From Nature:

The media's portrayal of a lake that actually contains water now stems from the way the Boston group presented its claims, says Mohamed Abubuker, an official at the Ministry of Irrigation and Water Resources in Khartoum. "The general public in Sudan, and even some very high-ranking officials, came to believe that what has been discovered is literally a lake — perhaps even with fish in it," he says. "The way El-Baz presented his efforts helped consolidate this misconception. It was like a political rally for a presidency run-up rather than
a scientific portrayal of facts."

El-Baz contests this allegation. "It is incomprehensible for anyone to think it is a physical lake," he says, adding that he consistently made it clear that his argument was that the lake's water would have seeped through the sandstone substrate to accumulate as groundwater, and that drilling the sandstone under and around the ancient lake could yield fresh water.

Even the coverage and Sudanese response is all an honest misunderstanding, this is what happens publicity of science trumps the science itself. It is clear from the strong negative reaction from other geologists and scientists with expertise on the region that there are legitimate concerns about the study's conclusions:

Geologists argue that the rocks beneath and around the ancient lake are no more likely to hold water than those elsewhere in the Nubian aquifer. "Nearly everywhere it is present in Egypt the Nubian sandstone is water-bearing, so it is a matter of simple common sense that it would be the first place to look for significant groundwater reserves in Sudan," says Neil Sturchio, a geologist at the University of Illinois in Chicago, who describes the lake story as "hype".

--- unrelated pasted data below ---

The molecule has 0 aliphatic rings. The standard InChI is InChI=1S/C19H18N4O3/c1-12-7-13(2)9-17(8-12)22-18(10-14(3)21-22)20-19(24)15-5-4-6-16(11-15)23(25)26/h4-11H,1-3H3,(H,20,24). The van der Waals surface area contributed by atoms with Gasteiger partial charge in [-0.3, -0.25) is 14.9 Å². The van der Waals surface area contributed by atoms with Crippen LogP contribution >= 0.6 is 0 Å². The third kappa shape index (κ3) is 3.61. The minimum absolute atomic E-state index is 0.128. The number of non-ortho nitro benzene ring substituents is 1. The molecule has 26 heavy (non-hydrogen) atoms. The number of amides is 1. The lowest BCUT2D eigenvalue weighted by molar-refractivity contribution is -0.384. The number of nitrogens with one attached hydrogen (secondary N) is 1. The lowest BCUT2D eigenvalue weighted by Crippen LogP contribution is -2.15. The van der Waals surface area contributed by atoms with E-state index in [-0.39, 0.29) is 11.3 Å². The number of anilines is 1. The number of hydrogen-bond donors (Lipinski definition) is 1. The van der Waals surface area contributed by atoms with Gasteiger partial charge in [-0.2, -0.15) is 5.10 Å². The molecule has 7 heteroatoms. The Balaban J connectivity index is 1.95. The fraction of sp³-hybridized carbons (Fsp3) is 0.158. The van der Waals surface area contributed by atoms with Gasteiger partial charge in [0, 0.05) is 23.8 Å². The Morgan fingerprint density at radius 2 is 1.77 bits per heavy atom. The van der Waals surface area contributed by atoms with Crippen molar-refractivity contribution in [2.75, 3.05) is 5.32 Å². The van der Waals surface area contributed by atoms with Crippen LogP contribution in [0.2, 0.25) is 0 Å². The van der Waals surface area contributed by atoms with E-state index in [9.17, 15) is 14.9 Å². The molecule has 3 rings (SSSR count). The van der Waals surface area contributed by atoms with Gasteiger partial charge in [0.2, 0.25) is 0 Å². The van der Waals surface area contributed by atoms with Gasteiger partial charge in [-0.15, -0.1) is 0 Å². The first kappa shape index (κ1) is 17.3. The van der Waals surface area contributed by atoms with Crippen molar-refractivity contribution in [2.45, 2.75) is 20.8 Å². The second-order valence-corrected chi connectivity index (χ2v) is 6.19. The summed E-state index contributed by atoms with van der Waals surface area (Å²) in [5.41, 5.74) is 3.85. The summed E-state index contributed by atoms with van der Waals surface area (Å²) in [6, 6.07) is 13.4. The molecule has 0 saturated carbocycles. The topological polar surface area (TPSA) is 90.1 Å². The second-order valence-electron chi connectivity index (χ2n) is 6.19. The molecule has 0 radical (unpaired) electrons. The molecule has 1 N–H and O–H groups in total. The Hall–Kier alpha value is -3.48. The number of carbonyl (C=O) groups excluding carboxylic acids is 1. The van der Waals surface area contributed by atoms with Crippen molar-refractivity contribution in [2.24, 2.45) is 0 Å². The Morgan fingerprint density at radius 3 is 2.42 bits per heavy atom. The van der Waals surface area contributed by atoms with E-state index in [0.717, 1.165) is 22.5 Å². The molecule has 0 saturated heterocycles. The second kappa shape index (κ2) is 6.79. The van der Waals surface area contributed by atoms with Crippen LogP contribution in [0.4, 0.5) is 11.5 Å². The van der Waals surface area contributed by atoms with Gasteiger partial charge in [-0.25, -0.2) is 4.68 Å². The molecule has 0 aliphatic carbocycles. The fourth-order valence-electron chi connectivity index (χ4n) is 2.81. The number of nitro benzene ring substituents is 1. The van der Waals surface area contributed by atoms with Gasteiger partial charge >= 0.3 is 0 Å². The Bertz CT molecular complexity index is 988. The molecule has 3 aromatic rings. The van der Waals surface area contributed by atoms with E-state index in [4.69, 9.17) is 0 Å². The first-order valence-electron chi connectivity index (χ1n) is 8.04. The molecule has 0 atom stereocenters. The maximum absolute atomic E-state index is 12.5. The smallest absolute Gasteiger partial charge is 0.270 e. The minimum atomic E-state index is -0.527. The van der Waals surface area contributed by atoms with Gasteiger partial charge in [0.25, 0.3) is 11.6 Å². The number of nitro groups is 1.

There may actually be less chance of finding substantial water in the lake vicinity in northern Darfur than elsewhere on the aquifer. Although the porous, water-retaining sandstone aquifer is up to 3,500 metres thick at its northern fringes in Egypt, it thins to just a few hundred metres in northern Darfur, its southernmost reach.

Second, the press release begat these buoyant but almost comically naive stories about science saving Darfur. Even if Lake Superior was discovered five metres below the surface, it would not alone "bring peace" to the region. As was discussed here last week, the drying of the Sahel helped set the climate, there's a reason that word has dual meanings, for the current conflict. But it is not simple cause and effect. Opening a faucet won't end things tomorrow.

Is this merely a series of mis-communications? Is it a case of well-meaning people hoping to help an embattled part of the world? Or it it a case of scientists seeking publicity and of a hyperactive media not properly vetting stories? You tell me.


Wednesday, July 25, 2007

New online voice on coral reefs and climate change

Ove Hoegh-Guldberg's new blog Climate Shifts is a welcome addition to the online coverage of climate change and coral reefs. Ove is one of the world's top experts on the subject; his 1999 paper on climate change and coral bleaching (in the Aussie journal Marine and Freshwater Research) helped bring the problem to the attention of the public and other scientists, myself included.

The comments after recent post on the ridiculous documentary "The Great Barrier Reef Swindle" (not to be confused with the equally ridiculous "The Great Global Warming Swindle", how about the great title swindle?) reflects the contentious debate with the coral reef science community on the right way to discuss the existential threat climate change appears to pose to many of the world's reefs. Some experts think we're fixing the place settings on the Titanic, so to speak, by not screaming about the climate change threat more. Others disagree.

Our friend Caspar Henderson in the UK picked out the astute comment from Charles Sheppard, who literally wrote the book on Indian Ocean corals. I'll do the same:

I think the media (and some simple scientists it seems!) can’t grasp the difference between species extinction (as in Dodo, Sabre-Tooth Tiger etc) and ecological extinction (as in the system is too broken to work any more). One remaining oak tree in a clear-felled mud-scape is not species extinction of the oak, but the forest doesn't do foresty things any more.